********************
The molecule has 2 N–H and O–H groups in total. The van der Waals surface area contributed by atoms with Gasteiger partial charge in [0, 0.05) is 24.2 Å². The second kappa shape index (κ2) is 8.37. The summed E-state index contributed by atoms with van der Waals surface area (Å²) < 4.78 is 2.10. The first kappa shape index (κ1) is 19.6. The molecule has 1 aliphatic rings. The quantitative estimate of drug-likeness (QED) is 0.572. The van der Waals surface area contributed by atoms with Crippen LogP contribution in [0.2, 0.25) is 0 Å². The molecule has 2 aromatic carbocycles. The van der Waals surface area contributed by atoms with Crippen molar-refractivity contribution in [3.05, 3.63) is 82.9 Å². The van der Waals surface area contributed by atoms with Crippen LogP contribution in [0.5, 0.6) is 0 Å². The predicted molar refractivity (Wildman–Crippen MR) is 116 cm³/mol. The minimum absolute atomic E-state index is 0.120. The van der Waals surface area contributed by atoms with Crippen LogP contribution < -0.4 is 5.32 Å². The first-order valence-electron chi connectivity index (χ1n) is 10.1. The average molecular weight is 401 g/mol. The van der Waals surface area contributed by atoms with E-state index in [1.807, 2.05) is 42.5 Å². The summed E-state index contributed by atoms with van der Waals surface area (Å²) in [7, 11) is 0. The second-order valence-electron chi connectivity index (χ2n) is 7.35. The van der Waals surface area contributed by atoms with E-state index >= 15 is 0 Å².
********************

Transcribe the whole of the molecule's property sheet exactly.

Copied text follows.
The molecule has 2 N–H and O–H groups in total. The van der Waals surface area contributed by atoms with Gasteiger partial charge in [0, 0.05) is 24.2 Å². The second kappa shape index (κ2) is 8.37. The summed E-state index contributed by atoms with van der Waals surface area (Å²) < 4.78 is 2.10. The first kappa shape index (κ1) is 19.6. The molecule has 1 aliphatic rings. The quantitative estimate of drug-likeness (QED) is 0.572. The van der Waals surface area contributed by atoms with Crippen LogP contribution in [0.2, 0.25) is 0 Å². The molecule has 2 aromatic carbocycles. The van der Waals surface area contributed by atoms with Crippen molar-refractivity contribution in [3.05, 3.63) is 82.9 Å². The van der Waals surface area contributed by atoms with Crippen LogP contribution in [0.5, 0.6) is 0 Å². The predicted molar refractivity (Wildman–Crippen MR) is 116 cm³/mol. The minimum absolute atomic E-state index is 0.120. The van der Waals surface area contributed by atoms with Crippen LogP contribution < -0.4 is 5.32 Å². The first-order valence-electron chi connectivity index (χ1n) is 10.1. The average molecular weight is 401 g/mol. The van der Waals surface area contributed by atoms with E-state index in [1.807, 2.05) is 42.5 Å². The summed E-state index contributed by atoms with van der Waals surface area (Å²) in [7, 11) is 0. The second-order valence-electron chi connectivity index (χ2n) is 7.35. The van der Waals surface area contributed by atoms with E-state index >= 15 is 0 Å².